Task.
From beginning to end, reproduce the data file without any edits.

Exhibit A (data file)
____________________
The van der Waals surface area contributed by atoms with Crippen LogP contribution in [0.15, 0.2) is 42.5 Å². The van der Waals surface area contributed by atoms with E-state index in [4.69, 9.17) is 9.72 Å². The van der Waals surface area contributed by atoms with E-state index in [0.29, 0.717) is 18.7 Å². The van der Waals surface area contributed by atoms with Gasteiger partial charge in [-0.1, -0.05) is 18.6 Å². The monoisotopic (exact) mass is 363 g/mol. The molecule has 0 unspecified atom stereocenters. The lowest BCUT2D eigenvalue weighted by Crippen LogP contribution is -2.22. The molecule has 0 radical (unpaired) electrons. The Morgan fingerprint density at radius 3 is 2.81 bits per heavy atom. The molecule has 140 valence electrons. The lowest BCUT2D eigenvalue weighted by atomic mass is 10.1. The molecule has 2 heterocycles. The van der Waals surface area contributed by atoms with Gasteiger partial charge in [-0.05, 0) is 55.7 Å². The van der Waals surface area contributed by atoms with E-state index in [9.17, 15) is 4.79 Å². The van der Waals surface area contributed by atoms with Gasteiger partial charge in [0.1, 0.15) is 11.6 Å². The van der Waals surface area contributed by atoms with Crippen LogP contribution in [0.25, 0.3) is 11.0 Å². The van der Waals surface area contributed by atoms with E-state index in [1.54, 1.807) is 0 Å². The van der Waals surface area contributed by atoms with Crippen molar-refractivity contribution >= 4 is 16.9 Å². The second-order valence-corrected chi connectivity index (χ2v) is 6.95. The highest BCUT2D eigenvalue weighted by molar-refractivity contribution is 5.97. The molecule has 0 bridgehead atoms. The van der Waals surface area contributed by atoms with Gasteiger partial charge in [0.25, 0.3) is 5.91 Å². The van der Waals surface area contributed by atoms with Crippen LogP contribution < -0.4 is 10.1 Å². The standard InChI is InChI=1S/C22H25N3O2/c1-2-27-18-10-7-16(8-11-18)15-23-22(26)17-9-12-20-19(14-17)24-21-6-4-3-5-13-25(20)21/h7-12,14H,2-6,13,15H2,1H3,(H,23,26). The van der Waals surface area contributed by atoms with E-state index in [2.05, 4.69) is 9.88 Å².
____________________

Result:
The van der Waals surface area contributed by atoms with Crippen LogP contribution in [0.15, 0.2) is 42.5 Å². The van der Waals surface area contributed by atoms with E-state index in [4.69, 9.17) is 9.72 Å². The van der Waals surface area contributed by atoms with E-state index in [0.29, 0.717) is 18.7 Å². The van der Waals surface area contributed by atoms with Gasteiger partial charge in [-0.1, -0.05) is 18.6 Å². The monoisotopic (exact) mass is 363 g/mol. The molecule has 0 unspecified atom stereocenters. The lowest BCUT2D eigenvalue weighted by Crippen LogP contribution is -2.22. The molecule has 0 radical (unpaired) electrons. The Morgan fingerprint density at radius 3 is 2.81 bits per heavy atom. The molecule has 140 valence electrons. The lowest BCUT2D eigenvalue weighted by atomic mass is 10.1. The molecule has 2 heterocycles. The van der Waals surface area contributed by atoms with Gasteiger partial charge in [-0.05, 0) is 55.7 Å². The van der Waals surface area contributed by atoms with E-state index in [9.17, 15) is 4.79 Å². The van der Waals surface area contributed by atoms with Gasteiger partial charge in [0.1, 0.15) is 11.6 Å². The van der Waals surface area contributed by atoms with Crippen LogP contribution in [0.25, 0.3) is 11.0 Å². The van der Waals surface area contributed by atoms with E-state index in [1.54, 1.807) is 0 Å². The van der Waals surface area contributed by atoms with Crippen molar-refractivity contribution >= 4 is 16.9 Å². The second-order valence-corrected chi connectivity index (χ2v) is 6.95. The highest BCUT2D eigenvalue weighted by molar-refractivity contribution is 5.97. The molecule has 0 bridgehead atoms. The van der Waals surface area contributed by atoms with Gasteiger partial charge in [0.25, 0.3) is 5.91 Å². The van der Waals surface area contributed by atoms with Crippen LogP contribution < -0.4 is 10.1 Å². The standard InChI is InChI=1S/C22H25N3O2/c1-2-27-18-10-7-16(8-11-18)15-23-22(26)17-9-12-20-19(14-17)24-21-6-4-3-5-13-25(20)21/h7-12,14H,2-6,13,15H2,1H3,(H,23,26). The van der Waals surface area contributed by atoms with E-state index in [2.05, 4.69) is 9.88 Å².